Past Anger Is Hard to Overcome Dear Annie: Twenty five years ago, my youngest son, then 18, quit the job he had had for four years. They had promised him an assistant manager job and when he turned 18, but did not follow through. After that, he would not look for a job or even …Read more. Waiting for the Sun to Shine Dear Annie: All of my life, I've heard about the "golden years." Why are mine only black and gray? I have been married to my husband for 40 years. He has not been sexually capable for half that time. I understand that, but he also does not want to …Read more. Dreaded Decor Dear Annie: My mother-in-law has a decor that was personalized for her by my husband's long-term ex-girlfriend. Every time I go to her house, it's the first thing I see and it really bothers me. The problem is, I don't feel I can say anything to her …Read more. Sick of Being the Third Wheel Dear Annie: I live in the same town as two friends from high school. One of these friends married right out of high school and starting having children. My other friend and I both went to college together, and then she also married and started her …Read more.more articles
Dear Annie: My boyfriend and I have a roommate, "Joe," a jobless veteran. Joe lies in bed all day, getting up once or twice to use the restroom and maybe eat or drink something. The problem is, Joe doesn't bathe. In the three months he has lived here, he has not stepped in the shower more than three or four times. Not only do I find this repulsive, but he has quite a horrible body odor, and it is beginning to permeate the whole house.
We've told Joe he is more than welcome to use our towels, soap, shampoo, etc., anything to get him to bathe. His response is that he doesn't need to shower since he is home all the time and doesn't need to impress anyone.
I cannot stand the smell anymore. Is there any way to make Joe understand how disgusting this is without hurting his feelings? Please help. I can't take it any longer. — Beth in Indiana
Dear Beth: You are being too polite. Be direct. Tell Joe his hygiene needs improvement and his body odor is noticeable. He may not need to impress anyone, but he shouldn't be repelling the people he lives with. Explain that he must shower at least twice a week if he wishes to use the common areas of the house, such as the kitchen or living room. P.S.: Has Joe been to his local VA for medical care? He sounds depressed. If he has not seen a professional, please suggest it to him.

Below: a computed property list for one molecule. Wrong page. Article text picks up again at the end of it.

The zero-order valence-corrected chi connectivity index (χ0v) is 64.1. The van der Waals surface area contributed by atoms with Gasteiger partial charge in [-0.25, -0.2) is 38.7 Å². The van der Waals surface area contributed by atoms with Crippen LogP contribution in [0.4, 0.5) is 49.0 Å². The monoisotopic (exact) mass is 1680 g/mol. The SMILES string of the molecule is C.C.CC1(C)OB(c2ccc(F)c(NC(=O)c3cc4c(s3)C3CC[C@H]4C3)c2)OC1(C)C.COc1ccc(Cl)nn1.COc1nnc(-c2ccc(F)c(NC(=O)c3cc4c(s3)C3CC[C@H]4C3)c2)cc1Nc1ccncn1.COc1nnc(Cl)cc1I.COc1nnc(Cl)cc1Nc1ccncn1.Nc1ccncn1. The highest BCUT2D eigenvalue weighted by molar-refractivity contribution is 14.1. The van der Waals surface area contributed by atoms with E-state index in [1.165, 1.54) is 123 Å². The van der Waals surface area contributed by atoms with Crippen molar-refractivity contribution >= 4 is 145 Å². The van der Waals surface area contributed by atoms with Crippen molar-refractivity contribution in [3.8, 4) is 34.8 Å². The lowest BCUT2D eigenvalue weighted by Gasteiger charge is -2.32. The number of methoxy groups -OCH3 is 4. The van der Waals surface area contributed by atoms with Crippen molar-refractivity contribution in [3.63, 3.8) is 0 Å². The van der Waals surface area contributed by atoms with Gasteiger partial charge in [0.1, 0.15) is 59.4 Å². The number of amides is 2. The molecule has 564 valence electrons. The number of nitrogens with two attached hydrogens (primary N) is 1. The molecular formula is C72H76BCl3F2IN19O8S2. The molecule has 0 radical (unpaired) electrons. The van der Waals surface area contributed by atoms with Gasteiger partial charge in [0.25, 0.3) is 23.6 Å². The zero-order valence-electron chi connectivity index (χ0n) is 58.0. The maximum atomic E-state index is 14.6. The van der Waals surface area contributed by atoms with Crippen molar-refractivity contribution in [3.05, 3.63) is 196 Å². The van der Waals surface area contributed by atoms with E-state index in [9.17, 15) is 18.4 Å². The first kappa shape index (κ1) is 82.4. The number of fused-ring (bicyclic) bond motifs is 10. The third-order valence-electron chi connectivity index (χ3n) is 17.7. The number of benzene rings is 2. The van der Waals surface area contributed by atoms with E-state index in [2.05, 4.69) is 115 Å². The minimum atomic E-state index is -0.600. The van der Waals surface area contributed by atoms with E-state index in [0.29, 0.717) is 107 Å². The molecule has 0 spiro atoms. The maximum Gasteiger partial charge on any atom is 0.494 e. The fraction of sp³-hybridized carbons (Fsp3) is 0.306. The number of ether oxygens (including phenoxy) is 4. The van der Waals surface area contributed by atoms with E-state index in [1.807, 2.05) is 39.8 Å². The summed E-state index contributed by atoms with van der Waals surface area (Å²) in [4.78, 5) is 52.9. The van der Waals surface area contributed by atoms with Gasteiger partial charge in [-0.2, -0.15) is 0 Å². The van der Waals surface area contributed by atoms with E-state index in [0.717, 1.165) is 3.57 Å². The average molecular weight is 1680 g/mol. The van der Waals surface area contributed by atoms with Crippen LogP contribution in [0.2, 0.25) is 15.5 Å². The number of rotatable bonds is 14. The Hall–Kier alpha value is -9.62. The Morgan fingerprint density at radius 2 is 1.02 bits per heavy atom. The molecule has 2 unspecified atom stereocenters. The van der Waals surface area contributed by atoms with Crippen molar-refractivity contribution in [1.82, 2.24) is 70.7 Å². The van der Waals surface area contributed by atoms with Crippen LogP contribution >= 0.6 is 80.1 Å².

Dear Annie: Ladies, please don't force your husband to go shopping with you. He doesn't think it's fun to shop for your clothes. Unless a husband has better taste than you do, there's seldom a valid reason to do this. He's just miserable and in the way. But, if you insist on bringing him, here are some hints:
Don't bother asking whether he prefers the chartreuse or the lime green. To him, both colors look the same.
Don't ask, "Does this make me look fat?" You can't win.
Don't ask him which of three shoe styles he likes best on you.
Don't ask him what he likes and then second-guess him. If you didn't want his opinion, why did you ask for it?
Don't, I beg you, bring him into the fitting room. That is not fair to the other women.
I assure you, your husband is bored and doesn't want to be there, and we don't need him there. Leave him at home. The rest of us won't miss him. — Torrance, Calif.
Dear Torrance: Aside from women who need transportation or physical assistance, we cannot think of a good reason to bring a man shopping for women's clothing unless he specifically asks to be there. Many women think it's a "bonding experience," but for some guys, it's a form of torture. Women, imagine a three-hour trip to the hardware store to check out hammers.
Dear Annie: I hope you don't mind one more suggestion for "Monda in Mobile," who is still grieving the loss of her husband.
The activities she describes that she keeps busy with — computer, reading and sewing — are all solitary activities. She will lift her spirits more if she involves herself with other people. Taking a sewing class or craft class, joining a book club or reading to patients in the hospital or kids at the library will allow her more interaction with others, while still doing what she enjoys.
People are social animals and are wired to be around their own kind. A study I read a couple of years ago showed that the human brain releases endorphin-like chemicals when engaged in face-to-face interaction with other people. These are the same chemicals that prevent depression. Easy to see the connection, right? — Sue in Orlando, Fla.
Dear Sue: Makes sense to us. We appreciate your excellent suggestions.
Annie's Mailbox is written by Kathy Mitchell and Marcy Sugar, longtime editors of the Ann Landers column. Please e-mail your questions to firstname.lastname@example.org, or write to: Annie's Mailbox, P.O. Box 118190, Chicago, IL 60611. To find out more about Annie's Mailbox, and read features by other Creators Syndicate writers and cartoonists, visit the Creators Syndicate Web page at www.creators.com.
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